On 2 December 2020, the majority of the UK population would have woken up to the news reporting that a COVID-19 vaccine has been authorised by the UK medicines regulatory body, the Medicines and Healthcare Regulatory products Agency ('MHRA').
This positive development has understandably been met with relief as well as keen anticipation of the vaccine roll-out. The media moved quickly in scrutinising the speed of regulatory approval and concerns around access to the vaccine. Clearly, these are issues of paramount importance but what is perhaps less widely reported is the regulatory mechanics through which the Pfizer and BioNTech vaccine has been authorised. Yesterday's approval by the MHRA falls under the legal mechanism referred to as a 'temporary use authorisation'. In this short blog, we explain the procedure under which a temporary use authorisation is granted and the liability exemptions that apply to this regulatory approval route.
What is a temporary use authorisation?
In the UK, the regulation of medicines is shaped by EU law and provides a framework for the robust regulatory scrutiny of medicinal products. The Human Medicine Regulations 2012 ("HMR 2012") is the core UK legislation governing the regulation of medicinal products.
Temporary use authorisations under HMR 2012 permit the supply of an unlicensed medicinal product for use in response to certain specific types of public health threat, including in response to the suspected or confirmed spread of pathogenic agents. The UK Government recently elaborated on this provision by specifying conditions of authorisation – specifically having in mind the roll-out of a Covid-19 vaccine programme. The implementation of the Human Medicines (Coronavirus) (Amendment) Regulations 2020 (the "2020 Regulations") now permits the grant of a temporary authorisation of an unlicensed product subject to specific conditions of safety, quality and efficacy, as may be prescribed by the MHRA.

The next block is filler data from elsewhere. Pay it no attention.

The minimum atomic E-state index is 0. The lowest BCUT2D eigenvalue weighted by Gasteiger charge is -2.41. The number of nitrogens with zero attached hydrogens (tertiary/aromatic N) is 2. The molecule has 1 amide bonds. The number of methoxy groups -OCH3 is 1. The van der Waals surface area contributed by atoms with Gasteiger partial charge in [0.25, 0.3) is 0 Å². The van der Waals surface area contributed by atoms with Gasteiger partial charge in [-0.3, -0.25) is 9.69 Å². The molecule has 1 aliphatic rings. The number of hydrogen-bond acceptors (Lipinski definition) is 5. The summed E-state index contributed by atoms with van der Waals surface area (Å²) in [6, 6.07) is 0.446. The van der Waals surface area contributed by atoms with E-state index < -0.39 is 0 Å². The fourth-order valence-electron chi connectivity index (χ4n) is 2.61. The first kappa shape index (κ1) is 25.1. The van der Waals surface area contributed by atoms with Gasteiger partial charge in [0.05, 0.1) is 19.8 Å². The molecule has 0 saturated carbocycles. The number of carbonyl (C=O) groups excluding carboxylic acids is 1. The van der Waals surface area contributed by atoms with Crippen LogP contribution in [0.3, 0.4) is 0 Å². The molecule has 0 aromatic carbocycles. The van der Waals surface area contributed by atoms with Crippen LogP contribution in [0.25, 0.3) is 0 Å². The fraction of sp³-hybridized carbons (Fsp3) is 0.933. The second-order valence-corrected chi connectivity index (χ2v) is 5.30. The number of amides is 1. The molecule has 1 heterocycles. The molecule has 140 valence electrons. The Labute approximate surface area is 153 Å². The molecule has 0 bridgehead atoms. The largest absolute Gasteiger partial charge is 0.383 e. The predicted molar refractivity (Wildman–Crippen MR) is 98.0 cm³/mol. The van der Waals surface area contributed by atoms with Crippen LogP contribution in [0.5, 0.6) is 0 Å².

The distinction between a marketing authorisation and a temporary use authorisation
Subject to narrowly defined exceptions, all medicines must obtain a marketing authorisation from the MHRA or European Medicines Agency (EMA) (depending upon the licensing approval route) before that medicine can be placed on the market. Prior to obtaining regulatory approval, sufficient evidence on the safety, quality and efficacy of the product must be demonstrated. There are similar requirements for applicants for temporary use authorisations. However, it is important to emphasise that a temporary use authorisation is not equivalent to a marketing authorisation approval. A standard marketing authorisation grants regulatory approval for a given indication for an initial period of 5 years (but can be renewed for unlimited validity) in the relevant territory. By contrast, for a temporary use authorisation, the product authorisation is valid for 1 year and the holder will be required to complete specific obligations (i.e. ongoing or new studies, and in some cases additional activities) with a view to providing comprehensive data confirming that the benefit-risk balance is positive. Once comprehensive data on the product have been obtained, the marketing authorisation may be converted into a standard marketing authorisation (not subject to specific obligations) which would mean that the 5 year initial validity period would apply (with the possibility of unlimited validity thereafter).